Study: 99% of Children Living in Apartments May Be Exposed to Secondhand Smoke

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There are fewer and fewer places where smokers can light up these days, with smoking bans being instituted by governments and private companies in virtually every public place, from offices and airplanes to bars and restaurants. And now there’s evidence that supports bringing no-smoking policies to the only remaining place (other than outdoors) where smokers can still light up — inside their homes.

Or, at least where smokers are living in apartments. In a study of tobacco exposure from secondhand smoke in more than 5,000 children, researchers led by Dr. Karen Wilson at University of Rochester found that youngsters aged 6 to 18 years who lived in multi-unit housing had a 45% increase in a chemical byproduct of tobacco in their blood compared with children who lived in detached family homes. And these were youngsters who lived in units where nobody smoked inside the apartment itself, meaning that the exposure was occurring primarily via secondhand smoke drifting in from other units. (More on Time.com: U.S. Cigarette Warning Labels Are About to Get Graphic)

Previous studies have documented the extent to which secondhand smoke can show up among nonsmokers, but Wilson says the amount of exposure in the children in her study was “a little higher than I expected.” Among white children living in apartment buildings, 99% showed levels of cotinine, the tobacco byproduct, in their blood, while 96% of African American children did as well.

The data, which was funded by the Flight Attendant Medical Research Institute, is particularly disturbing since previous studies have documented that even low levels of cotinine can result in long term cognitive problems and changes in antioxidant levels that can harm the health of children who are exposed. In addition, the Surgeon General’s 2010 report on tobacco concluded that there is no safe level of exposure to tobacco smoke. (More on Time.com: A Single Cigarette Can Raise the Risk of Cancer and Heart Disease)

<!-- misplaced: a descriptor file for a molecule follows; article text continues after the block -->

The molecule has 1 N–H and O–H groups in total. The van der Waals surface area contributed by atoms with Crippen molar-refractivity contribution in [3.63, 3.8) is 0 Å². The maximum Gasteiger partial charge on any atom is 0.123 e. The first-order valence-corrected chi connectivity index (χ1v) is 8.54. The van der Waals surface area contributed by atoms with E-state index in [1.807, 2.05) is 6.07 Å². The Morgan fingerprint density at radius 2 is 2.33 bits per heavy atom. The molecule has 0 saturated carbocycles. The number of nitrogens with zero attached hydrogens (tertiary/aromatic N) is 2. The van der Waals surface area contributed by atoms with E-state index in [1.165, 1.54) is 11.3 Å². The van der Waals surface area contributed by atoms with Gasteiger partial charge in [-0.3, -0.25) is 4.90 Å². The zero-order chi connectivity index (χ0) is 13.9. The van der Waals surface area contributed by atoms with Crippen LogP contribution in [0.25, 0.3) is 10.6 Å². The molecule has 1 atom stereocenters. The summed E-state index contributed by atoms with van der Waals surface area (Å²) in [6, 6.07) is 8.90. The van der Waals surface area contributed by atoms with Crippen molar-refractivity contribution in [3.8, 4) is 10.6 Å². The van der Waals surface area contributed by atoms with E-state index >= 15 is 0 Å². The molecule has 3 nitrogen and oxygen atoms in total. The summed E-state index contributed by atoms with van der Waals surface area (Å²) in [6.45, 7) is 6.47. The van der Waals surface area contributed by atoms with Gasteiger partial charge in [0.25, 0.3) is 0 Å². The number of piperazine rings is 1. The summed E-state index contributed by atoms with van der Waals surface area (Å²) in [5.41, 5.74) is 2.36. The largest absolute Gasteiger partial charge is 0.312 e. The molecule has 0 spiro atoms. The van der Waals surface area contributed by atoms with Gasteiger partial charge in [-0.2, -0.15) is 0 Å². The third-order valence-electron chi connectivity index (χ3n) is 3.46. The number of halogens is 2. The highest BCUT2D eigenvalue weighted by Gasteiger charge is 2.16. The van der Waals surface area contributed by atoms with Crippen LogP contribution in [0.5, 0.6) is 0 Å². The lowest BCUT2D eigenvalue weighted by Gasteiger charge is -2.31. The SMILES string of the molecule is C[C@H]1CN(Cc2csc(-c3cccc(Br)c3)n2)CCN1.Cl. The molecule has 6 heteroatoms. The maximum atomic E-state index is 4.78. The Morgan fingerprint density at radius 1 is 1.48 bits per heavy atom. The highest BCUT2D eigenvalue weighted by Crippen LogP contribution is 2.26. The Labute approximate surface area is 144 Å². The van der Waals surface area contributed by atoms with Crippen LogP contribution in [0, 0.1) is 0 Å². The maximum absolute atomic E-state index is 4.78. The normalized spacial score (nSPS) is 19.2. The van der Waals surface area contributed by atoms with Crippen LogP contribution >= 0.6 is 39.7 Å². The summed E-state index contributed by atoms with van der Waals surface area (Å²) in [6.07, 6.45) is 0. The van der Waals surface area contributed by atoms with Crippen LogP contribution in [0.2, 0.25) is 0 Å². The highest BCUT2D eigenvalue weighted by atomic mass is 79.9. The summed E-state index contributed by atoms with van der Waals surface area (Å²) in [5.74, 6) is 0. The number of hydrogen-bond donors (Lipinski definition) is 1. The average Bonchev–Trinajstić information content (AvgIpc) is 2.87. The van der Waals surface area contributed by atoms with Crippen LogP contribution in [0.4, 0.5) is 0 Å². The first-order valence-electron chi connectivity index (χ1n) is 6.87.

“Our results, combined with other studies, provides the basis for us to start saying yes, we really think that…any exposure is dangerous to children,” says Wilson. “If you think about it, we protect bartenders and wait staff and flight attendants from secondhand smoke, and yet we don’t protect children where they “work” all day long and live at night. If we think about it that way, it makes sense to think about how we can protect children better.”

The results need to be replicated and confirmed, but the bulk of evidence to date supports the fact that higher cotinine levels among apartment-dwelling children are due to secondhand smoke exposure. While certain foods such as eggplant and tomatoes do contain cotinine, those levels are likely to be negligible given to the amounts found in the children’s blood, says Wilson.

And although recent studies have raised the possibility that another source of tobacco exposure known as thirdhand smoke, which involves physical tobacco residue that may remain on the clothing and hair of smokers, could be contributing to the higher cotinine levels among these children, Wilson says that exposure is also unlikely to explain the entire amount recorded in the subjects of her study. (More on Time.com: What Is Thirdhand Smoke?)

The findings highlight the tension between the rights of children as well as nonsmoking adults to protect themselves from the health hazards of secondhand smoke exposure, and the rights of smokers to light up in their own homes. But federal health experts are already moving toward addressing secondhand smoke by urging public housing authorities to adopt smoke-free policies.

The American Academy of Pediatrics (AAP) also supports smoke-free environments for children. “This new study makes clear that multi-unit housing must be completely smoke-free to achieve this goal,” said Dr. O. Marion Burton, president of AAP in a statement. “All children deserve to live in a healthy environment, and this can only be achieved by eliminating tobacco smoke where they live.” (More on Time.com: The Science Behind Moving Smoking Bans Outside)

In addition, experts like Wilson hope that with such objective documentation of the extent of tobacco exposure in young children, perhaps more smokers will be motivated to kick the habit. “It’s hard to tell somebody they can’t do something in their own home,” she says. “But if legislators do enact smoking bans in multi-unit housing, it’s important to remember that we have to make resources available to people who need to quit because they want to protect the children in apartments.”

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